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Agent Cody Banks

(Harald Zwart, USA, 2003)


 


Agent Cody Banks is an action-comedy for older children, clearly modelled on the success of Robert Rodriguez’s spirited Spy Kids (2001) series.

There are still many possibilities to be explored in this model, and here director Harald Zwart (One Night at McCool’s [2001]) has a good crack at producing a juvenile James Bond adventure.

Cody (Frankie Muniz) is part of team handpicked by the government to train in secret. So even his parents are surprised when Cody is whisked off to enrol in a plush new school in order to get close to Natalie (Hilary Duff), daughter of Dr Connors (Martin Donovan) whose world-threatening technology has fallen into the wrong hands.

Cody’s big problem is that, while he is great in hand-to-hand combat and at working high-tech gadgets, he is unable to talk to girls. The film has fun with the discrepancy between the action-adventure element and the mundane problems of adolescence. There is also a touch of Austin Powers, suitably cleaned up, in the witty parody of spy stories.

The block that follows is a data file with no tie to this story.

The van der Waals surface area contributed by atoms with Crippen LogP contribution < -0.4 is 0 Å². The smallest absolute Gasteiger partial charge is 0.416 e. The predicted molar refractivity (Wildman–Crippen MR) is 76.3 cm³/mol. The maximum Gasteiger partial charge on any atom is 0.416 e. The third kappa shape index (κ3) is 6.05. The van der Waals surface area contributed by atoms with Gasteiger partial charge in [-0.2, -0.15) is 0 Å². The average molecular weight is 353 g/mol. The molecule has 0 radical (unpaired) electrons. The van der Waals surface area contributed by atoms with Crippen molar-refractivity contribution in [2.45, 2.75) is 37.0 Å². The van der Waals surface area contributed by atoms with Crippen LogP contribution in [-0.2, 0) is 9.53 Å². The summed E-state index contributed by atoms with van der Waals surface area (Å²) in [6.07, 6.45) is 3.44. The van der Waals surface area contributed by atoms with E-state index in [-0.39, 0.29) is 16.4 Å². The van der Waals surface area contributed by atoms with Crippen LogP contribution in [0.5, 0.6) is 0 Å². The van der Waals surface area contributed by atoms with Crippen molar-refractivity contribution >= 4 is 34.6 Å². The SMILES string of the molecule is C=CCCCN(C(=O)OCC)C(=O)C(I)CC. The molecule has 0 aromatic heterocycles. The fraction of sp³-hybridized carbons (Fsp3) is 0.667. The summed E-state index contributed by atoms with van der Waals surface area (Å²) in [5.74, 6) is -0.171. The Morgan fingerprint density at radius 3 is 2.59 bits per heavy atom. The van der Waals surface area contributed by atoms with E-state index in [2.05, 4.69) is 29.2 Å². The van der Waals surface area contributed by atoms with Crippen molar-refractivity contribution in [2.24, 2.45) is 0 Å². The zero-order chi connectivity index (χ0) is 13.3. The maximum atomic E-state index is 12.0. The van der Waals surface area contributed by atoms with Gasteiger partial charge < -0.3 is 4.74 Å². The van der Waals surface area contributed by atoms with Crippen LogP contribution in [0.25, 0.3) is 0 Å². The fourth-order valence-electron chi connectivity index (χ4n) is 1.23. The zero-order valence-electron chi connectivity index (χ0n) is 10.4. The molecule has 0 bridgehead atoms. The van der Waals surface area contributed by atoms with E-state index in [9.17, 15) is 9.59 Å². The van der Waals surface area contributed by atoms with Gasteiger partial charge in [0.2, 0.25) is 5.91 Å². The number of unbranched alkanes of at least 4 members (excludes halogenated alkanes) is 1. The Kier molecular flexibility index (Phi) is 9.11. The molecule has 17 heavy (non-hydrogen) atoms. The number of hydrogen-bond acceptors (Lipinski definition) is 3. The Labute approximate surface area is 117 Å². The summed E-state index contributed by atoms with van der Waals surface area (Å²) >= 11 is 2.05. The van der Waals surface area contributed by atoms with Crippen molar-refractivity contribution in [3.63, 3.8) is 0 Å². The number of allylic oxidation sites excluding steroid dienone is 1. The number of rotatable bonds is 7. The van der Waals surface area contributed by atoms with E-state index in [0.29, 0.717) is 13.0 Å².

All stories about kids who achieve extravagant success in a dangerous, adult occupation are wish-fulfilment fantasies. They are usually very explicitly so, which is part of their beguiling charm. Openly Freudian questions of the young hero or heroine’s sexuality, played out in the relation to larger-than-life parental figures, are never far below the surface.

Agent Cody Banks works a decent variation on the Back to the Future  films of the ’80s in this regard, by replacing the usual, authoritarian father-figure with an especially gorgeous mother-figure, Ronica (Angie Harmon). Although Ronica has to shield her top half every time Cody wears his X-ray glasses, she is there mainly to ensure that he finds his way to a "normal" teenage attachment.

© Adrian Martin September 2003


Film Critic: Adrian Martin
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